Ray Davies – Other People’s Lives (2006): Review


Produced by Ray Davies
Label – V2

So after 43 years, the Godfather of Britpop brought us his first full solo work. His inspiration has seeped into much of contemporary music, spanning every decade. From the rocker kids and punks picking up their Stratocaster copies and banging out the chords to “You Really Got Me”, to the whimsical British poets of the 90’s, using “Waterloo Sunset” and “The Village Green Preservation Society” as their guide vocal. Not only is the music of The Kinks esteemed for its influence to these generations of musicians, but as a commentator of the British life style over the last 40 years, Davies has held his gifted hand over the heartbeat, reflecting our culture, and national personality with a skill that is completely un-rivalled. So does a man in his 60’s, a man whose commercial success has surely bought the financial rewards that have allowed him a certain detachment from his Muswell Hill roots and the working class, have something relevant to say in 2006?


“Other People’s Lives” is actually a misleading title. Much of the material on the album seems self analytical, reflecting a life of loves and losses, introspectively observing the mistakes, the successes that most men in the autumn of their life are entitled to do. Set to a contemporary rock background, the hooks are fine, polished, but are far from memorable. When they do work, as on “Things Are Gonna Change (The Morning After)”, “Creatures Of Little Faith”, the Flamenco tinged title track, and the outstanding “All She Wrote”, Davies sounds as important as ever. On the flip side, there are completely forgettable tracks like “Next Door Neighbour”, “The Tourist”, “Is There Life After Breakfast ?” and “Stand Up Comic”.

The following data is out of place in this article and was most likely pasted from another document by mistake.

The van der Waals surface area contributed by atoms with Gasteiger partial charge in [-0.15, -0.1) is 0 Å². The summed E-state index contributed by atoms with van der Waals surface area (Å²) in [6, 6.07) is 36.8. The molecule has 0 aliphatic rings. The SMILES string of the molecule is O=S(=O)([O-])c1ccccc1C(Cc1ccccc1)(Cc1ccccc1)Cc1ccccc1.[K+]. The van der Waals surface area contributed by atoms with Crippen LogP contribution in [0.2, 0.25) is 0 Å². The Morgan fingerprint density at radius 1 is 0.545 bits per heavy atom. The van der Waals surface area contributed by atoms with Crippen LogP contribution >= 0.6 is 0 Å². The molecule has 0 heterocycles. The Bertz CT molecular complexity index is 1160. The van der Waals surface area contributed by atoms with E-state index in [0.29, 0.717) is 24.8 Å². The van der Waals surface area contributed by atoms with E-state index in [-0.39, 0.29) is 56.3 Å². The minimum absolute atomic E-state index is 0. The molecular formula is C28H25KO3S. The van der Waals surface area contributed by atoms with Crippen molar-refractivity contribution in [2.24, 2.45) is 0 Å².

“Other People’s Lives” is uneven, hardly groundbreaking, and occasionally interesting, but for all his triumphs, Ray Davies can be forgiven almost anything.


“Things Are Gonna Change (The Morning After)”
“After The Fall”
“Next Door Neighbour”
“All She Wrote”
“Creatures of Little Faith”
“Run Away From Time”
“The Tourist”
“Is There Life After Breakfast?”
“The Getaway (Lonesome Train)”
“Other People’s Lives”
“Stand Up Comic”
“Over My Head”

2 responses to “Ray Davies – Other People’s Lives (2006): Review

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